Views on the AHA Policy Statement: Genetics and Cardiovascular Disease
Disclosure: Dr. Sung has nothing to disclose.
Pub Date: Tuesday, May 29, 2012
Author: Lawrence M. Sung, J.D., Ph.D.
Affiliation: University of Maryland Carey School of Law
Ashley EA, Hershberger RE, Caleshu C, Ellinor PT, Garcia JGN, Herrington DM, Ho CY, Johnson JA, Kittner SJ, MacRae CA, Mudd-Martin G, Rader DJ, Roden DM, Scholes D, Sellke FW, Towbin JA, Van Eyk J, Worrall BB; on behalf of the American Heart Association Advocacy Coordinating Committee. Genetics and cardiovascular disease: a policy statement from the American Heart Association. Circulation. 2012: published online before print May 29, 2012, 10.1161/CIR.0b013e31825b07f8.
The American Heart Association (AHA) Policy Statement entitled “Genetics and Cardiovascular Disease: A Policy Statement From the American Heart Association” addresses the significant societal issue of innovation in cardiovascular medical technology. In so doing, the authors, Ashley et al., consider particular legal and regulatory frameworks that govern research and development in the United States generally, and map these considerations onto specific genetic disease examples to arrive at discrete policy recommendations on behalf of the AHA Advocacy Coordinating Committee. In addition, the Policy Statement contemplates cardiovascular medical technology on the horizon and highlights the importance of education for health care providers.
The Policy Statement incorporates several themes, including the recognition that the effective delivery of innovative medical technology to the public depends on a balance of various factors each with its own set of priorities; that the transparency and sharing of reliable information is critical to the process; and that the robust discussion of the pertinent issues among various stakeholders offers the best approach to overall advancement. The legal and regulatory issues that the Policy Statement considers include gene patenting, genetic nondiscrimination, and genetic testing.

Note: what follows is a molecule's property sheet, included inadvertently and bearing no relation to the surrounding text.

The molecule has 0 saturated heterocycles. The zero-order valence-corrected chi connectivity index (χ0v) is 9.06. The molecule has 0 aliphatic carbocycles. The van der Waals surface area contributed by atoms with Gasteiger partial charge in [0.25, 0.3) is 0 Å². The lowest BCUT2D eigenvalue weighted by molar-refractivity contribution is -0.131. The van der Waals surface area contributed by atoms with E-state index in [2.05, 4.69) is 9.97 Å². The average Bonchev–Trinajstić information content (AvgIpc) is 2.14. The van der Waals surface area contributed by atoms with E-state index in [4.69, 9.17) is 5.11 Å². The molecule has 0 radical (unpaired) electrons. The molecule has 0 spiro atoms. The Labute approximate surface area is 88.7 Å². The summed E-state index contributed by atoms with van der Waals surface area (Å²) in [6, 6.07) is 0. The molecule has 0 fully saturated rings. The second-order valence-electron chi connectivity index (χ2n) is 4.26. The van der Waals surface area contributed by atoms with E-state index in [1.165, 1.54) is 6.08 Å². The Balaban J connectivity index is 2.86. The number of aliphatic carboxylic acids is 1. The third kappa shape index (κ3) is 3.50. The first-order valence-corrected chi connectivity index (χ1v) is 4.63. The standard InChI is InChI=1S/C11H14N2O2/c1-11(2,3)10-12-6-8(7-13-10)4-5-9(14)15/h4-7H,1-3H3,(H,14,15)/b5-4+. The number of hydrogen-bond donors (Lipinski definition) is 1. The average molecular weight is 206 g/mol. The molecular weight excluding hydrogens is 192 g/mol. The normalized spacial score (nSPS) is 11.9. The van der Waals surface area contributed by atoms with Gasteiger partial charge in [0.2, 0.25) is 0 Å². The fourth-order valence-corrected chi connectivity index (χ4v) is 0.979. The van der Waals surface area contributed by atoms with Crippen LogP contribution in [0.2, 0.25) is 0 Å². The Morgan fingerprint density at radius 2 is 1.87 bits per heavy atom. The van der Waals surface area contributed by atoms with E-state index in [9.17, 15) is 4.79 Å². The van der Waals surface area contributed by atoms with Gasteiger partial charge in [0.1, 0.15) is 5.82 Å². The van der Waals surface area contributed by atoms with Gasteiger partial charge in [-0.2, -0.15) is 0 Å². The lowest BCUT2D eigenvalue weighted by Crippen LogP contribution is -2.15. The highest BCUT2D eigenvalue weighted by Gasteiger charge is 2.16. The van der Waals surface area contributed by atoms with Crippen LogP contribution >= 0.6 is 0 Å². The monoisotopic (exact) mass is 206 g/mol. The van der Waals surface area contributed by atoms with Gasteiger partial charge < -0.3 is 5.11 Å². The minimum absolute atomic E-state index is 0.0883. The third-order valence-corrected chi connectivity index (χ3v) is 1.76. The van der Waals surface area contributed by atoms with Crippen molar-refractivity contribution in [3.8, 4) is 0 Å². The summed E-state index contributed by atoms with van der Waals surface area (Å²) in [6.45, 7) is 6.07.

Regarding gene patenting, the Policy Statement sets forth the recommendation that more liberal licensing of gene patents should be encouraged and that future patents should not be granted to inventions essentially involving functionally unaltered human DNA. In arriving at these recommendations, the authors considered the recent public attention paid to lawsuit filed by the American Civil Liberties Union and the Public Patent Foundation on behalf of the Association of Molecular Pathology and certain health care providers against the U.S. Patent & Trademark Office, the University of Utah Research Foundation, and Myriad Genetics, Inc.1 The Myriad case is pending before the U.S. Court of Appeals for the Federal Circuit for oral arguments on July 20, 2012, following remand from the U.S. Supreme Court. The principal issue is the patent eligibility of claims to isolated DNA encoding a breast-ovarian cancer related (BRCA) polypeptide. The crux is whether a patent claim to “isolated” DNA sufficiently distinguishes that invention from naturally occurring DNA. This case is part of the greater attention being paid in recent days to what technological subject matter should (and should not) be eligible for patent rights.